Posted in history, John Anstie, poem, Poems/Poetry, poetry

Lost Gardeners

Northern Summerhouse garden at the Lost Gardens of Heligan courtesy of Heinz-Dirk Luckhardt CC BY-SA 3.0

There was such colour and bustle
where now reflective calm.

In the thunderbox room
nearby the melon yard
haunting echoes of silent voices

once green fingers that pressed
a trigger for King and country
gently call from an early grave,
who once scattered humus here.

They shed tears for weeds
that stained the fresh leaves
of Spring, unfolding, unseen

cold frames of mouth-blown glass,
warmed the summer fare
that meant so much to those
who dug one last trench

so many lost at such a cost
shovelling cold organic mud
to sow the seeds of future green
in very unmilitary drills

and who would say what
could have been had peace
been thoughtfully nurtured
like the fruits of this place.

Inundated by nature’s mission
their names forever bleeding
from these crumbling walls

so few in the flesh of then
left much in the earth of now.

© 2019 John Anstie

[A visit to the Lost Gardens of Heligan in Cornwall, in the United Kingdom, revealed to me a very poignant story of its gardeners, 16 out of 22 of whom lost their lives in the First World War; of the gardens, which subsequently fell into ruin until the 1990’s when a descendant of the original owners set about restoring them to become one of the UK’s most popular botanical gardens. The scene is set around the ‘thunderbox’ room where they would carve the names in the walls as they sat and the very peaceful garden adjacent to it, where you can feel the history of this particular part of the gardens, which had almost completely succumbed to nature’s will. This intoxicating mixture history and place was powerful enough to compel me to write this in their memory].

Posted in poetry

Four Poems by Diana Raab

Elegant Air

I inhale breaths and ethers
………..    offered by this place,
 ……yet wonder where in this universe
………………………………..lies the rest of my needed oxygen.
…………………………………………I cannot help but wonder as I
………………………………………………….separate myself from its beauty.

You Remember

You remember my voice
even though I have

long ago peeled myself
from you, your shoulder,

on that crisp autumn day
while the pungent smell

of burning leaves
fell from our sky.

Your voice still resonates
even though

I am in that other world
because this one

have transitioned
no longer serves

nor wants to witness us—
a love that’s so deep.

Will you accompany me
to this final refuge?

Renewal Welcomed

I want to be saved from disease,
natural disasters and psychic pain
or whatever might slip
a frown upon my face
or on the face of my beloveds.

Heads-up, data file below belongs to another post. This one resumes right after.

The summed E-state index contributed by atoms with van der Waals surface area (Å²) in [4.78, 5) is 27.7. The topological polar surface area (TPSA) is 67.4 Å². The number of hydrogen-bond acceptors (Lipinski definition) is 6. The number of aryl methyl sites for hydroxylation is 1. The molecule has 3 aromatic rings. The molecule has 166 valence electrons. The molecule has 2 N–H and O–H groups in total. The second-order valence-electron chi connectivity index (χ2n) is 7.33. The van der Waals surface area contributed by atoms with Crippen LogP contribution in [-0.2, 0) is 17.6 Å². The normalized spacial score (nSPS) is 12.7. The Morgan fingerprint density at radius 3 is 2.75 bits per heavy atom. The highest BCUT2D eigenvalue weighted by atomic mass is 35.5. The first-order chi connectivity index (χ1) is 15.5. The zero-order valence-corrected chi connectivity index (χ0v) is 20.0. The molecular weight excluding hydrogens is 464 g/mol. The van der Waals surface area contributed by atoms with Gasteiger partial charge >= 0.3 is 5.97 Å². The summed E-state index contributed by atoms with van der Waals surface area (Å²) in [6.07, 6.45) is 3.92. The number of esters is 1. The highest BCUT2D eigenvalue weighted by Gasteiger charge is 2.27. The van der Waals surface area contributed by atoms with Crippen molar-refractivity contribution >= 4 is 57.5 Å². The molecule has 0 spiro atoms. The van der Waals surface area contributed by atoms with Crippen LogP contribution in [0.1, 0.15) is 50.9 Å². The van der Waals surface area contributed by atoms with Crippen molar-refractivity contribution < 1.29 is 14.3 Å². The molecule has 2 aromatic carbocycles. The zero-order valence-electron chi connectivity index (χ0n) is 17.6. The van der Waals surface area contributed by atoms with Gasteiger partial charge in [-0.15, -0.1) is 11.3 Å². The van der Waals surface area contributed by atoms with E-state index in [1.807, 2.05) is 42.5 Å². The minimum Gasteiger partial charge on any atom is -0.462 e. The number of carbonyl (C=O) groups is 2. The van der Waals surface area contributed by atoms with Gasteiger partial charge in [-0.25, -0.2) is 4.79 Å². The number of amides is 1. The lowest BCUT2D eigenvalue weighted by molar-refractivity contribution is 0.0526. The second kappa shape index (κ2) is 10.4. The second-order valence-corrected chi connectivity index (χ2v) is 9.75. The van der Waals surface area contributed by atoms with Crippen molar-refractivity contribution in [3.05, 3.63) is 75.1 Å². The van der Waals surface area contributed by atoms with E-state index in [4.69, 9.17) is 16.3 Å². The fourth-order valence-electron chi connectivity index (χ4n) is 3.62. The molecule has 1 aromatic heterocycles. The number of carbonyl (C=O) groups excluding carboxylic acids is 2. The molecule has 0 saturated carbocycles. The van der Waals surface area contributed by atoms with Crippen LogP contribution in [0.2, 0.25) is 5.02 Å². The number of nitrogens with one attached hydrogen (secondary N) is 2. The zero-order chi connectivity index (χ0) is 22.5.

Save me from fires and mudslides
which only yesterday
ripped through our neighborhood,
and cancers which swim in my genetic pools,

or massive shooters
who want to end it all
and coyotes
who want to snatch our dogs away.

There are so many ways
to be saved and renewed,
so go ahead write a book about me,
and share secrets of your own renewal

in a sanctuary to call yours,
as I sulk in my darkness.

Buddha Skin

People whisper in my ears
to remind me of my Buddha skin—

enlightened wisdom to share
with friends and strangers,

through green eye glances
or words strung across blank pages,

but somehow I remain unable
to tap into the distance which separates you and me.

Are you able touch the chaotic chasm
which divides us from melted fusions

of different color skins or anything
which might possibly bring us together

in what many might call
the most mysterious of unions?

© 2020, Diana Rabb

DIANA RAAB, MFA, PhD (dianaraab.com), is a poet, memoirist, and blogger, speaker, and award-winning author of nine books. Her work has been published and anthologized in over 1000 publications. Raab blogs for Psychology Today, Thrive Global, and Wisdom Daily and is a guest blogger for many others. She has four poetry collections, including Lust. Her latest books are Writing for Bliss: A Seven-Step Program for Telling Your Story and Transforming Your Life and Writing for Bliss: A Companion Book.

Posted in disability/illness, Poems/Poetry, poetry

So You Want to Know What Autism Is Like

Autism* is standing still while
Everyone runs for the cliff edge
And you want to know why
Before joining them
But the surge pushes you down
And they thunder across your back
And you’re bloody but not broken
Because the rage keeps you sane
 
Autism is always being chosen
To be
The Cheese
In Farmer in the Dell
The Cheese stands alone
In the middle of the circle
As baby classmates point and sing
And you cry
But the next year you don’t cry
You will never let them break you
At least they won’t know
You care
 
Autism is getting it wrong when a boy flirts
Confusion from what he means
Interpreted by his ego
Thinking you’re indifferent
To his oh-so-obvious charms
And he hates you
 
Autism is being nice to a boy
Who seems like a friend
But not realizing
His ego cannot allow someone like you
To be kind
To flirt (must be, he reasons)
And he hates you
For showing interest in his
Oh-so-obvious charms
 
Yet autism is like everyone else
Loving friends and movies
Books and games
Dreaming of being asked
To the prom
And buying a dress
To transform the lightning and thunder
Into rainbows of love, peace and happiness
 
Autism is loving sex and drugs and rock and roll
But luckily learning that drugs can take you
Where you don’t want to go
Because you can’t come back
But some nights you think
Maybe that’s not bad